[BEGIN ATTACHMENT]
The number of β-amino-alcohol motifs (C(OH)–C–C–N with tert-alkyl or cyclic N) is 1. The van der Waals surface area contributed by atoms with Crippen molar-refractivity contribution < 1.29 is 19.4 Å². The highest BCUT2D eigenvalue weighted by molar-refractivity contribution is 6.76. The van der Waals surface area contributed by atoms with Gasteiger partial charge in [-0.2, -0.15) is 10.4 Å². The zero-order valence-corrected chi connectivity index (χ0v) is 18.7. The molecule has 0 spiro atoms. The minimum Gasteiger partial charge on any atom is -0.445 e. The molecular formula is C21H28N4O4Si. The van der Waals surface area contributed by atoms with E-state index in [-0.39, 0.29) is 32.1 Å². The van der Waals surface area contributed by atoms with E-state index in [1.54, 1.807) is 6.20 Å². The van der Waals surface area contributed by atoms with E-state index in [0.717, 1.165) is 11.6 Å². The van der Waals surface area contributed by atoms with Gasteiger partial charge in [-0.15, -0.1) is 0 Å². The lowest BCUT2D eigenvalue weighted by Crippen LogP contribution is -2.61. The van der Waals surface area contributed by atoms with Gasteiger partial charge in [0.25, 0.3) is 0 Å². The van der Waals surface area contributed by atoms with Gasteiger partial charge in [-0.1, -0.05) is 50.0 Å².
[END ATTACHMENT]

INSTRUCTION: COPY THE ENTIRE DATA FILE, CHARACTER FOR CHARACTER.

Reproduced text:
The number of β-amino-alcohol motifs (C(OH)–C–C–N with tert-alkyl or cyclic N) is 1. The van der Waals surface area contributed by atoms with Crippen molar-refractivity contribution < 1.29 is 19.4 Å². The highest BCUT2D eigenvalue weighted by molar-refractivity contribution is 6.76. The van der Waals surface area contributed by atoms with Gasteiger partial charge in [-0.2, -0.15) is 10.4 Å². The zero-order valence-corrected chi connectivity index (χ0v) is 18.7. The molecule has 0 spiro atoms. The minimum Gasteiger partial charge on any atom is -0.445 e. The molecular formula is C21H28N4O4Si. The van der Waals surface area contributed by atoms with E-state index in [-0.39, 0.29) is 32.1 Å². The van der Waals surface area contributed by atoms with E-state index in [1.54, 1.807) is 6.20 Å². The van der Waals surface area contributed by atoms with E-state index in [0.717, 1.165) is 11.6 Å². The van der Waals surface area contributed by atoms with Gasteiger partial charge in [-0.15, -0.1) is 0 Å². The lowest BCUT2D eigenvalue weighted by Crippen LogP contribution is -2.61. The van der Waals surface area contributed by atoms with Gasteiger partial charge in [0.25, 0.3) is 0 Å². The van der Waals surface area contributed by atoms with Gasteiger partial charge in [-0.1, -0.05) is 50.0 Å².